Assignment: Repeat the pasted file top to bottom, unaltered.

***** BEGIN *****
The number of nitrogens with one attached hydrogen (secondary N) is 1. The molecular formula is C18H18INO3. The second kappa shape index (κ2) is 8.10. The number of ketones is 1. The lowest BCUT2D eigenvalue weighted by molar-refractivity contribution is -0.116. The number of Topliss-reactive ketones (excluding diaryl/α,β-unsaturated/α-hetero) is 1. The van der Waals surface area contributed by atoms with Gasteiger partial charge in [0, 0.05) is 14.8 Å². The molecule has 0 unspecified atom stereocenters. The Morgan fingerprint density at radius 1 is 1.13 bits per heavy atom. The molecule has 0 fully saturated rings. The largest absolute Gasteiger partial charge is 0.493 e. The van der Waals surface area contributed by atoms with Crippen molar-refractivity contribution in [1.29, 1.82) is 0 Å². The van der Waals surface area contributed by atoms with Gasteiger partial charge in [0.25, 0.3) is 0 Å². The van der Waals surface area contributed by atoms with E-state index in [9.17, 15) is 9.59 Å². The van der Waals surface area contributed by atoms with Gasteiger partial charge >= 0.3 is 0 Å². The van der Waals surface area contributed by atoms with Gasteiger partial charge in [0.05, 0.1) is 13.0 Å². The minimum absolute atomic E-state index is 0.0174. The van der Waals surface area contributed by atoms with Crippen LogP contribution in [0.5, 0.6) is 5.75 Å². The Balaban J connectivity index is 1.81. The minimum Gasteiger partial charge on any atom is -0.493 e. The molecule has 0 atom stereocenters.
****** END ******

The number of nitrogens with one attached hydrogen (secondary N) is 1. The molecular formula is C18H18INO3. The second kappa shape index (κ2) is 8.10. The number of ketones is 1. The lowest BCUT2D eigenvalue weighted by molar-refractivity contribution is -0.116. The number of Topliss-reactive ketones (excluding diaryl/α,β-unsaturated/α-hetero) is 1. The van der Waals surface area contributed by atoms with Gasteiger partial charge in [0, 0.05) is 14.8 Å². The molecule has 0 unspecified atom stereocenters. The Morgan fingerprint density at radius 1 is 1.13 bits per heavy atom. The molecule has 0 fully saturated rings. The largest absolute Gasteiger partial charge is 0.493 e. The van der Waals surface area contributed by atoms with Crippen molar-refractivity contribution in [1.29, 1.82) is 0 Å². The van der Waals surface area contributed by atoms with Gasteiger partial charge in [0.25, 0.3) is 0 Å². The van der Waals surface area contributed by atoms with E-state index in [9.17, 15) is 9.59 Å². The van der Waals surface area contributed by atoms with Gasteiger partial charge >= 0.3 is 0 Å². The van der Waals surface area contributed by atoms with Gasteiger partial charge in [0.05, 0.1) is 13.0 Å². The minimum absolute atomic E-state index is 0.0174. The van der Waals surface area contributed by atoms with Crippen LogP contribution in [0.5, 0.6) is 5.75 Å². The Balaban J connectivity index is 1.81. The minimum Gasteiger partial charge on any atom is -0.493 e. The molecule has 0 atom stereocenters.